HE was the man with the golden boot. His record of three winning goals in three Inter-district Championship finals remains unmatched.
Ravuama Madigi was a match winner. He was the man for the big moments.
His class and ability as a marksman was obvious from a very young age. Having represented Fiji in youth football, Madigi's first taste of top flight victory came in 1986.
It wasn't a rosy start though. Madigi was substituted midway through Ba's opening game as they lost 0-1 to a Charles Work goal for Nadroga.
That was on the opening day of the IDC at Ratu Cakobau Park. The Men in Black, under the guidance of former captain Vimlesh Singh recovered, and squeezed their way into the semi-final.
There Ba's young and upcoming talent faced Lautoka's experienced men, the likes of Sam Work and company. Ivor Evans, 20 that time, had moved from Labasa to Ba in 1985 together with Epeli Rokoqica.
Evans, who would go on to pursue his footballing dream in Canada, scored the winner as the Blues were stunned 1-0.
This set up a rematch with Nadroga in the final. With the likes of ginger-haired Ilikimi Tulalevu, Work, Abraham Watkins, Radike Nawalu and veteran goalkeeper, the late Luke Waqa, Nadroga was tipped to repeat the feat of day one.
But Madigi had other ideas. He broke through and went around Waqa before the latter brought him down and gave away a penalty.
Madigi nailed the spot-kick and Ba, having played the promotion/relegation against Tailevu Naitasiri the year before, were back where they belonged, at the summit of Fiji football.
"That was the only time I played with my brother (former strike sensation, Inia Bola)," said Madigi about the 8-1 victory over Tailevu Naitasiri.
The '86 IDC win was a special moment for stopper Hurricane Naivivi. Having lived in the shadows of the great Bale Raniga, Naivivi got to play the semi-final and final after Raniga got injured in the final pool game.
"Naivivi stood in the bus all the way from Nausori to Ba drinking beer. He was overjoyed," Madigi recalls.
"This was his moment, one that he was so looking forward to having been on the bench for so many years."
In 1991, the Madigi magic came to the fore again. The venue was Prince Charles Park and Nadroga the opposition in the IDC final.
Nailaga villager Taito Bula chipped the ball into Madigi's path and he let fly with a volley.
In goal for Nadroga was New Zealand-based Vinod Kumar, who went on to represent Fiji. Kumar could only parry the effort back to Madigi.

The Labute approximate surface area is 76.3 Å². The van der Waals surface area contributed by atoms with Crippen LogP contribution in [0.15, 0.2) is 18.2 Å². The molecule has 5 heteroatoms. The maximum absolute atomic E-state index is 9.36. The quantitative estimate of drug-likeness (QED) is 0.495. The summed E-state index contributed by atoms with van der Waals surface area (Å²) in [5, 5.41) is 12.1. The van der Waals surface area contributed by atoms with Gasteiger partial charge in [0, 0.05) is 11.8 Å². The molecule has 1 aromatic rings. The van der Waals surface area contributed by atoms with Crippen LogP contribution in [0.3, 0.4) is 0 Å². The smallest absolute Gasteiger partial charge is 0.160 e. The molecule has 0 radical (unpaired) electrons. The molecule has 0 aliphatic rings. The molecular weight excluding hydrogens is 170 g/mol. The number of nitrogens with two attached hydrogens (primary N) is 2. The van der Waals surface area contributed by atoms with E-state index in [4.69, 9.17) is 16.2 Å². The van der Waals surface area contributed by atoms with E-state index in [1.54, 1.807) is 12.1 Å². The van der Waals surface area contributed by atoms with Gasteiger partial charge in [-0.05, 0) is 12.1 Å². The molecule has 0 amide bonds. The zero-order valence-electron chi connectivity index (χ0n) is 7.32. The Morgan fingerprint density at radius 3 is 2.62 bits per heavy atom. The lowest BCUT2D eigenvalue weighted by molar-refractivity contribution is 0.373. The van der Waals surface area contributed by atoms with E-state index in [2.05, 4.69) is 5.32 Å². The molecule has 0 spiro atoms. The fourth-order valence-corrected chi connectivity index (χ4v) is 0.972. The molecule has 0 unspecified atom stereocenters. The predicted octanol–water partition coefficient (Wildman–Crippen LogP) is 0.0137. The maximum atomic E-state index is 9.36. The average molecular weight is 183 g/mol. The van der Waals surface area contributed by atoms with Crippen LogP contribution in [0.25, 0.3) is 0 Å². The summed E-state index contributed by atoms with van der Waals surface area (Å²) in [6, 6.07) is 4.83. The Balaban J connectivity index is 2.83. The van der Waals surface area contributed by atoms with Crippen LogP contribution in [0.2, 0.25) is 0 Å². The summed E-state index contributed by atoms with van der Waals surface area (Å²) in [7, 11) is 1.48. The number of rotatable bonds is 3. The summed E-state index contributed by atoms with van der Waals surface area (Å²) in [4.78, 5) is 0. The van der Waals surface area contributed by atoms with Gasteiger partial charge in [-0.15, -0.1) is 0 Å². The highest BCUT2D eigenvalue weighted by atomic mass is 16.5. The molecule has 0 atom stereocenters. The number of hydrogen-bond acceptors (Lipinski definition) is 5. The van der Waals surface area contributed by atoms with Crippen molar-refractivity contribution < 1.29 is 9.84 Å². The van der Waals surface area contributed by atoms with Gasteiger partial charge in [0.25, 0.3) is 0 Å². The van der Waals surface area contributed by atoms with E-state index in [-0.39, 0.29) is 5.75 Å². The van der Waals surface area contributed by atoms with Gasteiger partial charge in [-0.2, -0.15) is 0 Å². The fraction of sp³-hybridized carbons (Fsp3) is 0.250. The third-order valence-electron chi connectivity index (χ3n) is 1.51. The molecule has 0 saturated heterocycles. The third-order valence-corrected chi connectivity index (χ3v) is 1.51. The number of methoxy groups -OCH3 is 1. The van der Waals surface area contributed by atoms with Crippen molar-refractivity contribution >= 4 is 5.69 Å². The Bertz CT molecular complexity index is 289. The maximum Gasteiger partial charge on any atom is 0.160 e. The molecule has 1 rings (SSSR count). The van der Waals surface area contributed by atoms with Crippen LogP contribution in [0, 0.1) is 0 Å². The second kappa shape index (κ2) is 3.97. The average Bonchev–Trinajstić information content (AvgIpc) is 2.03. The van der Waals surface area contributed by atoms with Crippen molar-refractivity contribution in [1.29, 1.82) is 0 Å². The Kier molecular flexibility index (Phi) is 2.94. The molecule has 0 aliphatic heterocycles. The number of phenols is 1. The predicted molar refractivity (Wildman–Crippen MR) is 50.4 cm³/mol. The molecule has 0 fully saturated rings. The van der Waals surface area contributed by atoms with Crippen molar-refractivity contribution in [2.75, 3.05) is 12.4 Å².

Madigi reacted quickly. Seeing Kumar off his line, he nodded the ball over him into an empty goal. Ba won 1-0 to clinch the Lloyd Farebrother Trophy.
Madigi was one of the most feared marksmen, known not only for his finishing prowess but also his lethal strikes. He was equally good with boot feet and the power, velocity and pace of his thunderous drives got the better of some top goalkeepers.
In 1986, while warming up for the Fiji-Minsk Dynamo (a Russian side) match at the National Stadium, a Madigi thunderbolt struck Nadi stopper Savenaca Waqa on the head and he was stretchered off with former Navua rep and Fijian double international Iliesa Bolabiu getting the call into the run-on team.
"Waqa was furious with me," Madigi revealed with a grin yesterday.
"He said if it wasn't for me he would have played that game." That was when Nasinu's Tagi Vonolagi got his first break into the Fiji team as a reserve goalkeeper.
Ba fans were left stunned when Madigi switched districts to Rewa and lined up against his former side in the 2001 IDC final.
It was unexpected. Why did he leave?
"It was just because of one Ba official (name withheld)," Madigi explained. He said things that hurt me. He said that I was getting old and could not keep pace at training and much more, so I decided to move on as I knew what I was worth."
He was 37 but for Rewa, old was gold. Madigi showed even at that age that he was born to relish in big matches.
He struck with a free-kick. A stupendous strike from the edge of the box that gave Ba stopper Laisenia Tuba no chance. Rewa won 1-0. So how did Madigi feel about burying his home team at the Laucala turf.
"I saw things as a sportsman. I did it for the team I represented and I was proud about the fact that it took a Ba player to give Rewa an IDC win after 29 years," Madigi said.
Leaving Ba was not easy though.
"We had built a very strong bond both as players and with the fans," he said.
"When we drank beer, we challenged each other in that. When we played soccer, we challenged each other likewise. We were more than just a team, we were a family.
"Then there were the fans. They were very close to us. From the fishermen to the farmers, they'd do everything to keep us happy."
Madigi's goal scoring exploits were not only restricted to district level. In 1988, he scored a memorable goal that remains etched in the hearts of all Fiji soccer lovers. His strike for Fiji shocked the Australian Socceroos 1-0 at Prince Charles Park.
"I just loved scoring goals. That feeling of the ball hitting the net and me running around to celebrate with teammates and fans was unique."
Madigi himself was unique. Perhaps the finest hit-man in the history of Fiji football, a local legend, an icon.